Dwight Howard is a Laker, and Andrew Bynum is not. We're all drooling at the..."/> Dwight Howard is a Laker, and Andrew Bynum is not. We're all drooling at the..."/>

Farewell, Andrew Bynum


You’ve heard the story by now. Dwight Howard is a Laker, and Andrew Bynum is not.

We’re all drooling at the prospect of having Kobe as the primary perimeter scorer, Nash as the primary distributor, Pau as the token Spaniard and Dwight Howard as the primary defensive anchor and post presence. It took two years of suffering, incredible player development and a lot of failed attempts at offseason moves.

But lost in all the jubilation that Howard is a Laker is just how much we’ll miss Andrew Bynum.

Because Andrew Bynum has been remarkable to watch, since he came into the league in 2005. In his first season, the wide-eyed kid out of high school was ready to throw down with the best big man in the game, on Christmas, no less, a sign of things to come:

That moment would be a significant one, if you think real hard about it. Back then, the Lakers were looking to move in a new direction after Shaquille O’Neal saw his tenure as the next great Lakers center end with a trade to Miami and Andrew Bynum was to carry the torch.

Bynum developed. The footwork displayed in that video would be the biggest reason for Lakers fans to feel excited he could become an incredible center for years to come.

It didn’t take long for him to progress significantly, either. In 2007, he became the Lakers’ starting center after stone-handed Kwame Brown made a complete ass of himself on offense. His first start that season, against Indiana, saw Bynum notch 17 points and ten rebounds and, as it were, he followed it up with 14 more double-doubles before his season-ending knee injury against Memphis.

Ironically, the Lakers — then 25-11 on the season and in contention for the top spot in the Western Conference — knew something had to be done to regain the hole left in the middle by Bynum, and Mitch Kupchak’s first blockbuster trade — for Pau Gasol in Memphis — kept Kobe in LA and made Lakers fans excited for the immediate future, when Andrew Bynum would get healthy and the team would field the best frontcourt in the NBA.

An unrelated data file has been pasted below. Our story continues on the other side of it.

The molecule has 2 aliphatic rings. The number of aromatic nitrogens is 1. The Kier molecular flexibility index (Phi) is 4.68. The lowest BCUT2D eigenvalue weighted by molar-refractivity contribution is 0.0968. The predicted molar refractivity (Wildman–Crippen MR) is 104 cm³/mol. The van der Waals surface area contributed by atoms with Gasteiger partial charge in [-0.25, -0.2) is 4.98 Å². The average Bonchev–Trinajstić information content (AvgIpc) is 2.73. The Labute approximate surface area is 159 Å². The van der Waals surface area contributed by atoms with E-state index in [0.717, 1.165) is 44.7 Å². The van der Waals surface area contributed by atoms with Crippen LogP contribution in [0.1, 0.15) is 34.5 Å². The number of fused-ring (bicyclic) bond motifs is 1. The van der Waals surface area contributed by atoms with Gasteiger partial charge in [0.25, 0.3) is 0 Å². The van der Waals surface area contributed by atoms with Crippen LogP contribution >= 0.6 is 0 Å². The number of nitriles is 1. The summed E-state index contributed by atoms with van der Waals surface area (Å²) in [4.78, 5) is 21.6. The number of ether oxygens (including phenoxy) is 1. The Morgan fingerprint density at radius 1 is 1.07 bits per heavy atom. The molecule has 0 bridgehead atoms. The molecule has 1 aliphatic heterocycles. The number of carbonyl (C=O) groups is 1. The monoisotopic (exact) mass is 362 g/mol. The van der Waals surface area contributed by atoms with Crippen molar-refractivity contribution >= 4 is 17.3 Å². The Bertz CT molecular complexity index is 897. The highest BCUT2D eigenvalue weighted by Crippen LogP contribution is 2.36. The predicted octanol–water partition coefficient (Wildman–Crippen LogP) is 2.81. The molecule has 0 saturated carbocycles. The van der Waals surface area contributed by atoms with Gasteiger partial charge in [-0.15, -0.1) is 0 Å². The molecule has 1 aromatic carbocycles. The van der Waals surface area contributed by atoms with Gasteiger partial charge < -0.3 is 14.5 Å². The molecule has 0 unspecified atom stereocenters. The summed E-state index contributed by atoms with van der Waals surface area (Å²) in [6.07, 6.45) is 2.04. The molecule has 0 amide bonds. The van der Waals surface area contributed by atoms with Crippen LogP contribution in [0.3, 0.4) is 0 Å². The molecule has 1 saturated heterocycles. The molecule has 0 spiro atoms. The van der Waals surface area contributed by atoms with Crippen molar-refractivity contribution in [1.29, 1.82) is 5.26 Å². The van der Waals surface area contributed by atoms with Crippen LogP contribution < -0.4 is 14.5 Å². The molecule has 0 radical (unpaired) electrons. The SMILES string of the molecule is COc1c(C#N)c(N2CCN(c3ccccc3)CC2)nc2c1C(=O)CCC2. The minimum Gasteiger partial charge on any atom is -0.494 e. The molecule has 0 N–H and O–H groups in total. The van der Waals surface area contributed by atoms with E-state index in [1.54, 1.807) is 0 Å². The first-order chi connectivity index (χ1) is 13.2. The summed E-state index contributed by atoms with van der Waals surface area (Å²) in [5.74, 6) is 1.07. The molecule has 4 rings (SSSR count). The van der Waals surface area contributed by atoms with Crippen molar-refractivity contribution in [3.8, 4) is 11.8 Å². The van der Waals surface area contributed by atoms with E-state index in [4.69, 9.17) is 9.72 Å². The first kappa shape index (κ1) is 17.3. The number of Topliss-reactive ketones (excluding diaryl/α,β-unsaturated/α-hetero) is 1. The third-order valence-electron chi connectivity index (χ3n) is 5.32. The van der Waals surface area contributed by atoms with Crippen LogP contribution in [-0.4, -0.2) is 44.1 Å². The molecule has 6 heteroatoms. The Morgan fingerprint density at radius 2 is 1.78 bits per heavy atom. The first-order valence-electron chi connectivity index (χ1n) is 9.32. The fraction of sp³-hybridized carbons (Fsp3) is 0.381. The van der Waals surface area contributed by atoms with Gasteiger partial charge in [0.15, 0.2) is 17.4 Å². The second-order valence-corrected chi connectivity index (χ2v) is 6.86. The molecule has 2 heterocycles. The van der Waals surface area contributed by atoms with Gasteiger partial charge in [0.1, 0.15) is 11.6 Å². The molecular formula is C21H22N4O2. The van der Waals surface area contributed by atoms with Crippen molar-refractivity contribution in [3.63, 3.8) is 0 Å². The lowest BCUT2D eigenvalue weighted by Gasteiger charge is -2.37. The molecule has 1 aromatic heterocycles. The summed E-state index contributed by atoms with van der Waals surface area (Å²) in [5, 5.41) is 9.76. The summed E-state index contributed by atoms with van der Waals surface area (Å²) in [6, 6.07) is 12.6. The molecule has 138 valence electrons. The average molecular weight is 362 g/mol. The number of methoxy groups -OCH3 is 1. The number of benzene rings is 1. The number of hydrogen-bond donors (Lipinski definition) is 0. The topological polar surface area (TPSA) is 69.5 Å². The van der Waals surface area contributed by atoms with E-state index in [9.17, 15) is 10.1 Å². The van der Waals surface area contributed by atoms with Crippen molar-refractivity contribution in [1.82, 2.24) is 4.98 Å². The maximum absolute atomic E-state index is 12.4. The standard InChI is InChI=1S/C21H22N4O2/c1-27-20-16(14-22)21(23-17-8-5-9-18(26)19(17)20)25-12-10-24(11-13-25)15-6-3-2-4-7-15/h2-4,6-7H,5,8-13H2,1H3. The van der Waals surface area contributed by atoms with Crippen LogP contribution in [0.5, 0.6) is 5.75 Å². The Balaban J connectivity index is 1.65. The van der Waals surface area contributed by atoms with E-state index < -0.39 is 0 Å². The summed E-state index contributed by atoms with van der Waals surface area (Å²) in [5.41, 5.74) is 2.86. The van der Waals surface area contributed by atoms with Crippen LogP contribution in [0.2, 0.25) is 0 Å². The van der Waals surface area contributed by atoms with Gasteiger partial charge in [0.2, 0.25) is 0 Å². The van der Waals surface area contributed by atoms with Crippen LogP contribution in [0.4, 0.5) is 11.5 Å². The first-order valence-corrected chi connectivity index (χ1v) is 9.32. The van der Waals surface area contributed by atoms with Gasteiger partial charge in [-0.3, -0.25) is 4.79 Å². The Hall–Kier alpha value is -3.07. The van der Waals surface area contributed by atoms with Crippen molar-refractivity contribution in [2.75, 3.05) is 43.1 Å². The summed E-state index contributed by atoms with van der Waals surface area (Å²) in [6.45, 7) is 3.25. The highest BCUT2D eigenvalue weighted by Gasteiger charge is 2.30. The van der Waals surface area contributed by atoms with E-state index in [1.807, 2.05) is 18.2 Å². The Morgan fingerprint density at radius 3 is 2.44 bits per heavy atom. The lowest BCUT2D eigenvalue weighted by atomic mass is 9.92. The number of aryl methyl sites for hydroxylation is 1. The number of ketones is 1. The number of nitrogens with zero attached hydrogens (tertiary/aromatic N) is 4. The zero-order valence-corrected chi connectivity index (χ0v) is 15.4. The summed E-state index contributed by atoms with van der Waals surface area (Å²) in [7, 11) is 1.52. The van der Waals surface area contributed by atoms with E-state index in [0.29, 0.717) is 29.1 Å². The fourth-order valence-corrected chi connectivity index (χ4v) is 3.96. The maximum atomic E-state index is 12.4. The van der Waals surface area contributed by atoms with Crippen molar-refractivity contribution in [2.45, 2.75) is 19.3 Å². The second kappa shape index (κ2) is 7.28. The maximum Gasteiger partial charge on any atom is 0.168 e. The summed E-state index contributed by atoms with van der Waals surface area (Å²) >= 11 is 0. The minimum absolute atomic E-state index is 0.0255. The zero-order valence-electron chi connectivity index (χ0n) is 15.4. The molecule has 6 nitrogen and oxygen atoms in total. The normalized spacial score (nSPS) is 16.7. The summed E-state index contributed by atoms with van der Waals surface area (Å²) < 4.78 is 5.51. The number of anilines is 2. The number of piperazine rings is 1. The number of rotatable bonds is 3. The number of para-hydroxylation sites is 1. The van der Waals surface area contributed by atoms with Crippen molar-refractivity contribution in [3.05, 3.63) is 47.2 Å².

Bynum improved yet again, playing alongside Pau, in 2009 en route to his first NBA title. Of course, that season was injury-laden too, and because of his injuries, fans had doubts whether Bynum was really the Lakers’ future superstar that the front office had pegged him to be. He, all of a sudden, was an injury-prone guy with all the potential in the world but not enough games to back up these claims.

But Drew rebounded, resilient bastard he is, and improved in nearly every statistical category except for rebounding. His PER, at this point, was in the 20s and though Bynum saw more knee injuries, yet again, he was able to help the Lakers battle a just-as-resilient Boston Celtics team in 2010.

In 2011, Bynum was relegated to being a defensive anchor, having little to no offensive role, and did it remarkably well. In Phil Jackson’s last season, Bynum had his best defensive rating as a Laker with 100 points allowed per 100 possessions. Bynum stayed relatively injury-free, too, after returning from a lingering knee injury.

And in his last season with the L.A. Lakers, Bynum exploded as the team’s second option, averaging nearly 19 points and 12 rebounds to go along with his PER of 23, ensuring him a spot on the Western Conference All-Star team, all while dealing with the fact that Lakers fans were sorely hoping for him to do well just so he may have better leverage in a possible deal for now-Laker Dwight Howard.

Along the way, he’s had his bumps and bruises, not just on those knees, but on a personal level as well. Bynum’s maturity issues — ever present and most salient when he clothes-lined JJ Barea in the 2011 playoffs — came to the forefront under new head coach Mike Brown. While he performed at an elite level, he refused to listen to huddles, took needless threes, and refused to admit his mistakes. This was his maturation into superstardom, and acting like an entitled ass is what is expected of you when you’re playing that well. Ask Kobe Bryant.

Of course, he’s come a long way, as a basketball player. His footwork has been a joy to watch, his post move repertoire has expanded tremendously, his hook shot has become cleaner and his three-point shot has … well, it sucks, but that’s better than “non-existent,” I suppose.

Jokes aside, there’s not a doubt in my mind that we may regret trading Andrew for Dwight in two years or, hell, by the end of next season. All Lakers fans were damn sure that, if given enough touches down the stretch of games, Bynum could have transformed himself into a superstar much like the way Dwight is seen, in 2013.

As it stands now, though, Howard is a better player. The gap is significantly smaller, but there is, indeed, a gap.

We’ll miss Bynum. Lakers fans will whine and moan about his unwillingness to play every game (because not getting touches as an NBA big man while your perimeter guys are jacking awful shots shouldn’t be discouraging, I guess), but we’ll miss him.

Good luck, and we hope we’ll see another Bynum-Howard showdown in the All-Star game, even if the conferences are to be switched.